Coming back to Living in Burleson. There was one more medical procedure Vivian had to have. When getting her hysterectomy, the gynecologist had to tie her bladder up to hold in place where there was no more womb to support it. This tying suture didn’t hold.

How complicated that repair might be is not even a consideration. She asked about it and her urologist said he does it with a minimum invasivness, so she submitted to his helping her. And the result was only a partial fix. She was disappointed, but felt that life with a leaking bladder was as good as she could get, though it ended our sex-life.

That feature may require some explanation beyond what I care to admit here, but the fact that all the support we found available for us was encouraging — we faced the facts of limitations and chose to accept the consequences. We still had a good relationship.

Vivian spent hours alone in our big dream house which we built following Dad’s passing. He had come through for us to pick up the marriage seminar cost we were unable to pay because of low salary, and he willed our providential inheritance.

While I was earning more for us by staying away and doing more work, she became lonely, and wanted more of me than I could provide. I prayed more at church and trusted God to take up the slack. This caused another health attack for her.

Did I mention the blood clot in her leg? Such an extreme eventuality caused an emergency that she called her friend to help her get to the hospital — she did not think it was that serious, but she could have lost her leg. The prognosis was drug therapy in the nick of time.

The result was her lower left leg got swollen with gout. This complicated her social life. She wanted me to drive her around all the time. Her dressing up was not happening. She needed to be taken out a lot more than I could make happen. I sought God more as our solution.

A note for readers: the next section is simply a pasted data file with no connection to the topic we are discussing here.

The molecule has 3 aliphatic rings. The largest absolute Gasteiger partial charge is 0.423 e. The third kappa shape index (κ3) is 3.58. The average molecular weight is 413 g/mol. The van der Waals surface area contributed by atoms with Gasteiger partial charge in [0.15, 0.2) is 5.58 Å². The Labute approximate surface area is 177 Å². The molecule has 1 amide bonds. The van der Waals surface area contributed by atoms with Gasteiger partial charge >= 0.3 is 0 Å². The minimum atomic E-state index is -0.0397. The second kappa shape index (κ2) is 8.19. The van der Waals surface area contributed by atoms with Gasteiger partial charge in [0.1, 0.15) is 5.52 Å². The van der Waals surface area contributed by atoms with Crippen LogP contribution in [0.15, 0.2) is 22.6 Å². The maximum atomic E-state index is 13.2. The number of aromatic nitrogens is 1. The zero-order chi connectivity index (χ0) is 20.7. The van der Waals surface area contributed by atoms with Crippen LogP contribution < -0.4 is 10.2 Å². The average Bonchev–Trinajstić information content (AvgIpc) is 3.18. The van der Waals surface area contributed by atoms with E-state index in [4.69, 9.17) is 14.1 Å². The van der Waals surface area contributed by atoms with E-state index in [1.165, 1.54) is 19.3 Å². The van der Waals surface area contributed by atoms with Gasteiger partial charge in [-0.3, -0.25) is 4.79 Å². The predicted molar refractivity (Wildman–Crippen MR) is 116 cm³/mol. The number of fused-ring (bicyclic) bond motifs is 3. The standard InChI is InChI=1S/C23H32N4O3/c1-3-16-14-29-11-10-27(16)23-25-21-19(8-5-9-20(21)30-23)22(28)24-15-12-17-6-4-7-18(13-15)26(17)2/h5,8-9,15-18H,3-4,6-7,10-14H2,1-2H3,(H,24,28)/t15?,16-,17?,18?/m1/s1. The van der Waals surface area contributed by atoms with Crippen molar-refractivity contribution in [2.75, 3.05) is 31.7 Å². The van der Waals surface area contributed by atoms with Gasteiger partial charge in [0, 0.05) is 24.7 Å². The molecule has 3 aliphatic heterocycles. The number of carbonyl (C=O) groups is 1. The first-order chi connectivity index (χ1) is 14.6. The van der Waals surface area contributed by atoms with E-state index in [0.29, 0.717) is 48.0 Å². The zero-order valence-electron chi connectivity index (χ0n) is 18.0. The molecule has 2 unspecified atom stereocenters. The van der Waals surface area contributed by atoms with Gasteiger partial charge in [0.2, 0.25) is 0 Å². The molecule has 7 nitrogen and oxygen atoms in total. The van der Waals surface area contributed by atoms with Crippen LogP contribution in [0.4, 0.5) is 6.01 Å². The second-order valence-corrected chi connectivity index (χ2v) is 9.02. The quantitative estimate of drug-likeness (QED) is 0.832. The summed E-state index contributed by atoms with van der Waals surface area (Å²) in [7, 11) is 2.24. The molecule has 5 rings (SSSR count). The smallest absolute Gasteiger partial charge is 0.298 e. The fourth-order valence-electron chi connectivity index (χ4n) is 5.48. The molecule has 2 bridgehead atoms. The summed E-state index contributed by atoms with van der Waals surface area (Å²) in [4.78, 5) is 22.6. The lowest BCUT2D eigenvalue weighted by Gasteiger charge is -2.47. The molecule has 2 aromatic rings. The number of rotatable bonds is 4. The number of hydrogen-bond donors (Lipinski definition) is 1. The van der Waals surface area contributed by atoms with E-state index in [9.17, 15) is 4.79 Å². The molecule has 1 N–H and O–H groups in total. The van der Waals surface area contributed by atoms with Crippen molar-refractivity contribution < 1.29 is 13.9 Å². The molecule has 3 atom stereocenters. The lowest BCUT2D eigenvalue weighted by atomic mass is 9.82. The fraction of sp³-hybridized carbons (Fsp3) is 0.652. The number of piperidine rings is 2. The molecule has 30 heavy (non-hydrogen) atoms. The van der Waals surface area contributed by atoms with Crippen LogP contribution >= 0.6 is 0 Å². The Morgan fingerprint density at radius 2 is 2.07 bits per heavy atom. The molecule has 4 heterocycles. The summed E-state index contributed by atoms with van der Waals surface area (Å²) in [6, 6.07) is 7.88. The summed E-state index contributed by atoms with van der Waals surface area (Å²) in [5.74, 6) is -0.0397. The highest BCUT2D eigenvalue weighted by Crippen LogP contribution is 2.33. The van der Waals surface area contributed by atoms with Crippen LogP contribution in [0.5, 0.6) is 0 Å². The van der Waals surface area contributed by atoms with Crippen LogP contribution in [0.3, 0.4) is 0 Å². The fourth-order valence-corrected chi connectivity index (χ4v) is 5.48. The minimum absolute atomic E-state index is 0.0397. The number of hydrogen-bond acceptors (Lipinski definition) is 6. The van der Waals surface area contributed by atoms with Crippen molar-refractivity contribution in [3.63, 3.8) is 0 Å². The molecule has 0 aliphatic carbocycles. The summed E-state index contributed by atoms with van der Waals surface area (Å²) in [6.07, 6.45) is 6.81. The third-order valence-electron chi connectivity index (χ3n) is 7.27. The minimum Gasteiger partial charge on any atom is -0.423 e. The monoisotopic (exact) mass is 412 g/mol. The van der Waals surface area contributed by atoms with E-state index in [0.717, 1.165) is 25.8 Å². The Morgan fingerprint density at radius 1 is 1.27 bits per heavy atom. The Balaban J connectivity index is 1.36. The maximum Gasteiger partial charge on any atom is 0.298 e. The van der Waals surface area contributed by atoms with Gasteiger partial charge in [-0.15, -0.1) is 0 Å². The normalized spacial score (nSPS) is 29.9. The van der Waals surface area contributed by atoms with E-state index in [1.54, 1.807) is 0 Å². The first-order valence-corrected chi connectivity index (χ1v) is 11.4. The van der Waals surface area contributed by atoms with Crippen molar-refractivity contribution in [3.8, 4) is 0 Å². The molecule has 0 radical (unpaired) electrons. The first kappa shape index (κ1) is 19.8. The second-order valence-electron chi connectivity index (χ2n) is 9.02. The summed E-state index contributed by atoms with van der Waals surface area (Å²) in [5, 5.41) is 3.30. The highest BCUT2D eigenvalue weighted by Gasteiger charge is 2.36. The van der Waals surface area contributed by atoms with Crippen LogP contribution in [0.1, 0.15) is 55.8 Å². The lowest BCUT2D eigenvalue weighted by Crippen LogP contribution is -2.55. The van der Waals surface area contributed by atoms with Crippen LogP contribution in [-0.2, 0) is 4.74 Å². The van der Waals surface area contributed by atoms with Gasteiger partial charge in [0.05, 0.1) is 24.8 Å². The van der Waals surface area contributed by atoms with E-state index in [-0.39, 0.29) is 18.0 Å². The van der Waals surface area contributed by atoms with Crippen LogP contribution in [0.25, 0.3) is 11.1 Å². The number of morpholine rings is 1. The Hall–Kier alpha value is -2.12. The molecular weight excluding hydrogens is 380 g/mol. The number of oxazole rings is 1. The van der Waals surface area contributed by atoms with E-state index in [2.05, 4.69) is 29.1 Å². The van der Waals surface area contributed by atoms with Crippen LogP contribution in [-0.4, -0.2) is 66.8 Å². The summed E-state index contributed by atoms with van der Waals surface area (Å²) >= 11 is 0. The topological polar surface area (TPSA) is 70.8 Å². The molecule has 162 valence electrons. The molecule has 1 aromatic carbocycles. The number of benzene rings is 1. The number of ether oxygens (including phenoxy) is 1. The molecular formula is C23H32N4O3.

I left the house earlier to get to church and follow a deacon who prayed powerfully for an hour before going to work. That prayer-time was challenging. It opened my eyes to selfless prayer. It was right downtown, and some young people were drawn into it.

We all loudly prayed and walked around and through the large two-thousand seat theater-like auditorium. God was getting our attention! . . . Until, one popular young women was missing. The word on the street said she was murdered. That shocked me to guit going.


[I am writing this necessarily because I am given the memory at this place in time-travel. That place was downtown Fort Worth between 1990 to 1994. I heard of the murderous event as only a rumor, like a word on the street — not confirmed, but in deep-heart movements, God-spoken.]

Weekly church attendance lends itself to doing more for God when learning even a small amount of his message. The nondenominational-pentecostal message is to get under good teaching, bring yourself and others into the family, and grow as you hear your heart.

Vivian and I had brought all her children up with the Calvary Cathedral School. We tithed our inheritance, as God had blessed us there. But my motivation was to be fair. Sure, God was good to all of us, so my thinking was to give God his ten percent, and he will give 90% to us.